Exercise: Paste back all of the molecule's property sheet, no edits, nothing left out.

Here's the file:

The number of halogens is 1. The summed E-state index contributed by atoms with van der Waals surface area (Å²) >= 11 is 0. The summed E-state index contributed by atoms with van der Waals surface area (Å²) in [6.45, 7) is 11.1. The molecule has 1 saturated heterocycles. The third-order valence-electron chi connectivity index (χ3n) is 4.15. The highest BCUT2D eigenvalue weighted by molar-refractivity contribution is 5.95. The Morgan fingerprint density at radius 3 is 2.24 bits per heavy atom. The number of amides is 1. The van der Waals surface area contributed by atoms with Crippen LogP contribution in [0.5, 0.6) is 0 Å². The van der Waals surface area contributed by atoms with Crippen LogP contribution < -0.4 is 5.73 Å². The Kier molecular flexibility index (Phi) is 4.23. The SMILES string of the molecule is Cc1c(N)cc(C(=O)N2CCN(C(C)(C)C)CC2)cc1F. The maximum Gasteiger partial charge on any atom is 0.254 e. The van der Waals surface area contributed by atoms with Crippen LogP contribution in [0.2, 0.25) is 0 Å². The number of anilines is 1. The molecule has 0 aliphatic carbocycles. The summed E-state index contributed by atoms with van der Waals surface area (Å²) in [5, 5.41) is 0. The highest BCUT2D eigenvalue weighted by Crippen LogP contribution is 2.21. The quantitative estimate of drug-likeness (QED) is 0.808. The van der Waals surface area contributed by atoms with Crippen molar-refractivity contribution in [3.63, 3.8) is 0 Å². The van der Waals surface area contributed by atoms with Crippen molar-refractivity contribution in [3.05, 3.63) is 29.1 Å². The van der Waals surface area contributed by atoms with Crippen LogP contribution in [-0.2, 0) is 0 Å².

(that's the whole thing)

The number of halogens is 1. The summed E-state index contributed by atoms with van der Waals surface area (Å²) >= 11 is 0. The summed E-state index contributed by atoms with van der Waals surface area (Å²) in [6.45, 7) is 11.1. The molecule has 1 saturated heterocycles. The third-order valence-electron chi connectivity index (χ3n) is 4.15. The highest BCUT2D eigenvalue weighted by molar-refractivity contribution is 5.95. The Morgan fingerprint density at radius 3 is 2.24 bits per heavy atom. The number of amides is 1. The van der Waals surface area contributed by atoms with Crippen LogP contribution in [0.5, 0.6) is 0 Å². The van der Waals surface area contributed by atoms with Crippen LogP contribution < -0.4 is 5.73 Å². The Kier molecular flexibility index (Phi) is 4.23. The SMILES string of the molecule is Cc1c(N)cc(C(=O)N2CCN(C(C)(C)C)CC2)cc1F. The maximum Gasteiger partial charge on any atom is 0.254 e. The van der Waals surface area contributed by atoms with Crippen LogP contribution in [0.2, 0.25) is 0 Å². The number of anilines is 1. The molecule has 0 aliphatic carbocycles. The summed E-state index contributed by atoms with van der Waals surface area (Å²) in [5, 5.41) is 0. The highest BCUT2D eigenvalue weighted by Crippen LogP contribution is 2.21. The quantitative estimate of drug-likeness (QED) is 0.808. The van der Waals surface area contributed by atoms with Crippen molar-refractivity contribution in [3.63, 3.8) is 0 Å². The van der Waals surface area contributed by atoms with Crippen molar-refractivity contribution in [3.05, 3.63) is 29.1 Å². The van der Waals surface area contributed by atoms with Crippen LogP contribution in [-0.2, 0) is 0 Å².